Animals

One Bumblebee Finally Gets Endangered Status, Other Bees Still Waiting

Federal protection for rusty patched bumblebee could benefit other endangered bees, according to biologist

Animals
USGS Bee Inventory and Monitoring Lab
Mar 22, 2017 at 3:45 PM ET

It took longer than it needed to, but the rusty patched bumblebee is the first bee species in the continental United States protected by the Endangered Species Act. The Tuesday announcement from the U.S. Fish and Wildlife Service came after the end of the Trump administration’s 60-day freeze on new regulations.

The rusty patched bumblebee’s officially recognized status gives the once common pollinator a better chance to ward off extinction, but it’s only one of several species considered endangered or vulnerable by the International Union for the Conservation of Nature. Federal protection will make money available to set up or preserve habitats on both private and public land, and it will forbid any action that could harm the species or its habitat.

“That could mean the use of insecticides, it could mean development, it could mean all the sort of things,” biologist Rich Hatfield told Vocativ. Hatfield works for the Xerces Society for Invertebrate Conservation, which was one of several environmental groups that petitioned for this protection for the rusty patched bumblebee.

Once found throughout 28 northeastern and midwestern states and two Canadian provinces, the species is now reduced to scattered populations across 13 states. “These protections will protect all the beneficial insects that are in those areas by creating habitat, by reducing insecticides,” said Hatfield. “All those things will help many other species of bumblebees. There are a couple other bumblebees in the east that area also critically endangered.”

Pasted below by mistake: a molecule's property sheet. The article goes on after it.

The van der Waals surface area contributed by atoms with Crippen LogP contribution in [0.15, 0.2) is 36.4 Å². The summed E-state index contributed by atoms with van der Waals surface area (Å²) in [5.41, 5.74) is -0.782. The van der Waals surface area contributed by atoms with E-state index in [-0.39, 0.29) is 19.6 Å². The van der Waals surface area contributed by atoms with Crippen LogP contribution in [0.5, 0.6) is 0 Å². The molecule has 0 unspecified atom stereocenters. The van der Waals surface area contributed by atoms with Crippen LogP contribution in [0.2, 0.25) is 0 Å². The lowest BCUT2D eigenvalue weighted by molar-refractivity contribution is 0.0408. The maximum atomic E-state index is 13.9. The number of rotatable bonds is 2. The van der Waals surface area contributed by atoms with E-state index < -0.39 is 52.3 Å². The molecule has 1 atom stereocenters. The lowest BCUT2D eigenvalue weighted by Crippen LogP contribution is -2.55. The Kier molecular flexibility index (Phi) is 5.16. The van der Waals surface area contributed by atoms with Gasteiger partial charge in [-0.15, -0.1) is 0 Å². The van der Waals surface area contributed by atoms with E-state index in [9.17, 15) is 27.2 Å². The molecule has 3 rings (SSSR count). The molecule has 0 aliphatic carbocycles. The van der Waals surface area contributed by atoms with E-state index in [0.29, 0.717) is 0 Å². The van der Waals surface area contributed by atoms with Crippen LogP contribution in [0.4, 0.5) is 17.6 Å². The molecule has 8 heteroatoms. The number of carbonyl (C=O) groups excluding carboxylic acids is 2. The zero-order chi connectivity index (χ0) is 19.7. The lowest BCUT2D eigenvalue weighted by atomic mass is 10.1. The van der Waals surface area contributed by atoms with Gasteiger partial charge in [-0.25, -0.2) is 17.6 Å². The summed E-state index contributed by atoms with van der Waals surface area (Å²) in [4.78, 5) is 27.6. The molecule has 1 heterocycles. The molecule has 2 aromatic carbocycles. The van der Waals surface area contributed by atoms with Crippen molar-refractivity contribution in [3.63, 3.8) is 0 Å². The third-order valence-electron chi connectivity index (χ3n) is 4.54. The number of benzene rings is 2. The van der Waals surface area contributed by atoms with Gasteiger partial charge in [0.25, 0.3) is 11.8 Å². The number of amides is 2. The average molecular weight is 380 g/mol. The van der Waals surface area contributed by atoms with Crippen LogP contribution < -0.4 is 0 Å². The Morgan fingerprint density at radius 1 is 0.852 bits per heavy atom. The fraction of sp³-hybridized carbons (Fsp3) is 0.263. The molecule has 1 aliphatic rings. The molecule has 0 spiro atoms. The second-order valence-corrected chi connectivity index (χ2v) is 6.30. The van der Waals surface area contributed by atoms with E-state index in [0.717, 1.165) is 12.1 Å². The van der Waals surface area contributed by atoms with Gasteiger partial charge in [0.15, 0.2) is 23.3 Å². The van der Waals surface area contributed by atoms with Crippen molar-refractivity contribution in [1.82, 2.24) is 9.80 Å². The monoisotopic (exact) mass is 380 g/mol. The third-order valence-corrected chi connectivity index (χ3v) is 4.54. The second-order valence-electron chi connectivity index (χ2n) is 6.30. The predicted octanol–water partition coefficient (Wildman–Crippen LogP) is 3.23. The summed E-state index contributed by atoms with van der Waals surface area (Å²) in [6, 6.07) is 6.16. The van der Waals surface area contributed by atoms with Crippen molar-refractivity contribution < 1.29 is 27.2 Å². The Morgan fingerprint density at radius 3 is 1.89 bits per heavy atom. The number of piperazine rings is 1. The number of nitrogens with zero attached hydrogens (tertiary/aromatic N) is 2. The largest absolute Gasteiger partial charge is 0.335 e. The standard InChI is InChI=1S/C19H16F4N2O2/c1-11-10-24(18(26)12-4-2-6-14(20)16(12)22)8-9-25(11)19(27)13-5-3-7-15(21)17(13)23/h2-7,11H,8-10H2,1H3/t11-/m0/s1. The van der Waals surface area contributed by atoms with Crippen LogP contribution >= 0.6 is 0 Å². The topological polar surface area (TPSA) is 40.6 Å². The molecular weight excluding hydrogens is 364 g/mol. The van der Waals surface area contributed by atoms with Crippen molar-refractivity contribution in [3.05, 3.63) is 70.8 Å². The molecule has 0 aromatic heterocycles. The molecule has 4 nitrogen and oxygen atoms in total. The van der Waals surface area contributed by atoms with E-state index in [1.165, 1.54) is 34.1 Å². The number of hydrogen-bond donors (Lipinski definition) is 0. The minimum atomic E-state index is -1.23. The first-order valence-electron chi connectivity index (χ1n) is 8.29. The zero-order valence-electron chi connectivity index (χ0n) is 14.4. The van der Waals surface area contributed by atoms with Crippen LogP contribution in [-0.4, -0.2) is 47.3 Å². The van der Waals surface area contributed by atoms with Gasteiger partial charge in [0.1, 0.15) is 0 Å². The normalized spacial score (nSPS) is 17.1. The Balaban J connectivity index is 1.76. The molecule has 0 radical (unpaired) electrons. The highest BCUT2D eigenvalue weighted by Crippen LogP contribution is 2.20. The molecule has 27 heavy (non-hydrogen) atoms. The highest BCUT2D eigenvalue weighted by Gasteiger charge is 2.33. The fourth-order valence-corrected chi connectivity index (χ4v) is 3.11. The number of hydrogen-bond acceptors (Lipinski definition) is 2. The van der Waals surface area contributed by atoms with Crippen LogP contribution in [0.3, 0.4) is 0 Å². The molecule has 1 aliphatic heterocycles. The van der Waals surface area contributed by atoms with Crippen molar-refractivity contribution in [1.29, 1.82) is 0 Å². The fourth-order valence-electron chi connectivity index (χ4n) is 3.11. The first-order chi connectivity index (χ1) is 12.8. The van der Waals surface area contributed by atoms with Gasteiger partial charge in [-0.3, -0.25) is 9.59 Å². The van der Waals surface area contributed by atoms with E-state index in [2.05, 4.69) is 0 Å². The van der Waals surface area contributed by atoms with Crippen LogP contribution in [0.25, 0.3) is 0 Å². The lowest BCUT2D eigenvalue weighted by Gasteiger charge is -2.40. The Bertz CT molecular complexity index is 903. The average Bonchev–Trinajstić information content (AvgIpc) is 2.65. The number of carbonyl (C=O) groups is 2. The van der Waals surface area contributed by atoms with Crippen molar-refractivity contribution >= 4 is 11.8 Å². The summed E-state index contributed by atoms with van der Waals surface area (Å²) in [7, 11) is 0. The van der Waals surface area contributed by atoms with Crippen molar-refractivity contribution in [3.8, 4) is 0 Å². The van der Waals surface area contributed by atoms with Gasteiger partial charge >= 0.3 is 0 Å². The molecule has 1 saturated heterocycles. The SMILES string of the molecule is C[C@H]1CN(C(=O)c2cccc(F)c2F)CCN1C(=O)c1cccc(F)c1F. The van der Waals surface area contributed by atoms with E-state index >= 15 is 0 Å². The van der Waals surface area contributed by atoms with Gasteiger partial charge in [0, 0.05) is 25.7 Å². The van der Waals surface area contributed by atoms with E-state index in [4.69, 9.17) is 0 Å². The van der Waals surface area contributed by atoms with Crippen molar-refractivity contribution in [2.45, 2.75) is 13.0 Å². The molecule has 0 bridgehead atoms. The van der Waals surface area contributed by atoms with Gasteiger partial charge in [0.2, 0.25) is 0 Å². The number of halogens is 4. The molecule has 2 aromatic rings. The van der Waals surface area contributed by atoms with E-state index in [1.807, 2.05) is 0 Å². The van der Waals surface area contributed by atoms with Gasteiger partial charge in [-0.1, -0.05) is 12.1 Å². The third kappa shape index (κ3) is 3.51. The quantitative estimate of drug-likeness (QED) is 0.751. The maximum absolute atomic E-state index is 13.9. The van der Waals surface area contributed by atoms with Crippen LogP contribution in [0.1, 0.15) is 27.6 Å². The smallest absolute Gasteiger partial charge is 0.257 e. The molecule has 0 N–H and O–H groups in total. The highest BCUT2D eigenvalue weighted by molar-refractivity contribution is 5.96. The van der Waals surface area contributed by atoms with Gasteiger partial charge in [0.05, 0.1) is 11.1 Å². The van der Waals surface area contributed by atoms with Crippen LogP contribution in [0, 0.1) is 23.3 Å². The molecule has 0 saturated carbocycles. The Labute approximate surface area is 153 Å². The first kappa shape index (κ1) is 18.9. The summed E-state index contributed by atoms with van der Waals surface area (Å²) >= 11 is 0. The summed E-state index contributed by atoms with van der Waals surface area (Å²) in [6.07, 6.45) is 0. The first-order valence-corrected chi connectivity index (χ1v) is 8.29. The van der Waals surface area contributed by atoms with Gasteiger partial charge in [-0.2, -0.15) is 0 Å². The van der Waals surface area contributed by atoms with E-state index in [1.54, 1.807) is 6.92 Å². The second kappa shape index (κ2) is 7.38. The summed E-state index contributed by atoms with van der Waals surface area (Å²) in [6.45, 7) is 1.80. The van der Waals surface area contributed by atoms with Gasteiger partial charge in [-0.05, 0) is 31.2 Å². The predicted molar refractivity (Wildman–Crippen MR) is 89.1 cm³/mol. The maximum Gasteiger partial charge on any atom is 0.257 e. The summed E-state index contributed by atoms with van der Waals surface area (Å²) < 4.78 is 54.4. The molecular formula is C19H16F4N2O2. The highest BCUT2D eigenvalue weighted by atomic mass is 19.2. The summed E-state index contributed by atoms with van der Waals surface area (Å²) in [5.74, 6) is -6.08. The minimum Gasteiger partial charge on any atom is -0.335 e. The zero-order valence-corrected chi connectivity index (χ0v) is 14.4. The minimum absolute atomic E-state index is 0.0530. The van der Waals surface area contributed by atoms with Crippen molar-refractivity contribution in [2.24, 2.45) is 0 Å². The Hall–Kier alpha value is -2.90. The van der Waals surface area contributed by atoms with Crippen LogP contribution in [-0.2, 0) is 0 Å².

More Bee Species’ Endangered Protection In Jeopardy Thanks To Trump

The protections won’t have as direct an impact on imperiled bumblebee species in the western United States, although Hatfield said federal recognition for one species could bring national awareness to the problems all bees face and help regulators in the future.

As of now, three other bumblebee species remain under review for official recognition as endangered. Franklin’s bumblebee, found primarily in Oregon, has technically been waiting since 1989. Hatfield said the Xerces Society first petitioned for protection for the rusty patched bumblebee in 2013. The agency designated two other species deserving of further review in March 2016.

Though the 60-day hold might appear to fit into the Trump administration’s perceived anti-environmental bent, Hatfield said his sense was that this really was a routine review. In fact, the protection went ahead despite a joint emergency petition from petroleum, pesticide, energy, farming, and homebuilding industry groups asking the rule be delayed until January 2018 on business grounds.

Protecting bumblebees is in everyone’s long-term best interest, Hatfield said. Their loss would force farmers to take over the task of pollinating their crops. As it is, the bee situation is so dire that California’s annual almond bloom requires the mass importation of honeybees.

Bumblebees are particularly important, as they are the only type of bee adapted to the cold and rain so that they can pollinate crops that bloom early in the spring. Bumblebees are also native to North America, unlike their honeybee cousins, which were brought here by Europeans. That means honeybees require management by humans to keep them thriving. “It’s very different from having these 400 to 700 species out there pollinating for free,” said Hatfield.